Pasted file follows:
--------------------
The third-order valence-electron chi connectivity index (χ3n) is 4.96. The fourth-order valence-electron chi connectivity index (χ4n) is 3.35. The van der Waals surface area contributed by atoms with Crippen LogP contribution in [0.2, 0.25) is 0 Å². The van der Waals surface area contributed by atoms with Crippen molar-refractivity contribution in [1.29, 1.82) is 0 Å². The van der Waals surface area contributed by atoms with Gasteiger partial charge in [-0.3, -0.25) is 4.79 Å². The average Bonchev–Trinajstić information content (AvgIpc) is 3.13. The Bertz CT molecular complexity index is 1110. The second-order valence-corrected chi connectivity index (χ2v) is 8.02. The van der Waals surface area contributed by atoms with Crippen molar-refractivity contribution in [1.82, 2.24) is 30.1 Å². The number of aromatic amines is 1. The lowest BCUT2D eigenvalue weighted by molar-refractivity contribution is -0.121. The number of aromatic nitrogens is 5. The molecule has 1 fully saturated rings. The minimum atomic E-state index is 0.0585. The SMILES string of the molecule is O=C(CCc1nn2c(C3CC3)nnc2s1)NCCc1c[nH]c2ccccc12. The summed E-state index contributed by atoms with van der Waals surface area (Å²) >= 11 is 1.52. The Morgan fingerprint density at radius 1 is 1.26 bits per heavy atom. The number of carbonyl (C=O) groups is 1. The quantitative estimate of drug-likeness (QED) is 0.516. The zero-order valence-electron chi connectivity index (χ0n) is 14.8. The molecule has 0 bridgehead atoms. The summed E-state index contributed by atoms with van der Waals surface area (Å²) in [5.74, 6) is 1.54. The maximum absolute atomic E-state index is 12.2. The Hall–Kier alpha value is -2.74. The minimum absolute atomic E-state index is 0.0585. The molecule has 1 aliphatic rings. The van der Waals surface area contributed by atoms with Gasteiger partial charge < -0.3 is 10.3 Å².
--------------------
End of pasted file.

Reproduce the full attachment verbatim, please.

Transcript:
The third-order valence-electron chi connectivity index (χ3n) is 4.96. The fourth-order valence-electron chi connectivity index (χ4n) is 3.35. The van der Waals surface area contributed by atoms with Crippen LogP contribution in [0.2, 0.25) is 0 Å². The van der Waals surface area contributed by atoms with Crippen molar-refractivity contribution in [1.29, 1.82) is 0 Å². The van der Waals surface area contributed by atoms with Gasteiger partial charge in [-0.3, -0.25) is 4.79 Å². The average Bonchev–Trinajstić information content (AvgIpc) is 3.13. The Bertz CT molecular complexity index is 1110. The second-order valence-corrected chi connectivity index (χ2v) is 8.02. The van der Waals surface area contributed by atoms with Crippen molar-refractivity contribution in [1.82, 2.24) is 30.1 Å². The number of aromatic amines is 1. The lowest BCUT2D eigenvalue weighted by molar-refractivity contribution is -0.121. The number of aromatic nitrogens is 5. The molecule has 1 fully saturated rings. The minimum atomic E-state index is 0.0585. The SMILES string of the molecule is O=C(CCc1nn2c(C3CC3)nnc2s1)NCCc1c[nH]c2ccccc12. The summed E-state index contributed by atoms with van der Waals surface area (Å²) >= 11 is 1.52. The Morgan fingerprint density at radius 1 is 1.26 bits per heavy atom. The number of carbonyl (C=O) groups is 1. The quantitative estimate of drug-likeness (QED) is 0.516. The zero-order valence-electron chi connectivity index (χ0n) is 14.8. The molecule has 0 bridgehead atoms. The summed E-state index contributed by atoms with van der Waals surface area (Å²) in [5.74, 6) is 1.54. The maximum absolute atomic E-state index is 12.2. The Hall–Kier alpha value is -2.74. The minimum absolute atomic E-state index is 0.0585. The molecule has 1 aliphatic rings. The van der Waals surface area contributed by atoms with Gasteiger partial charge < -0.3 is 10.3 Å².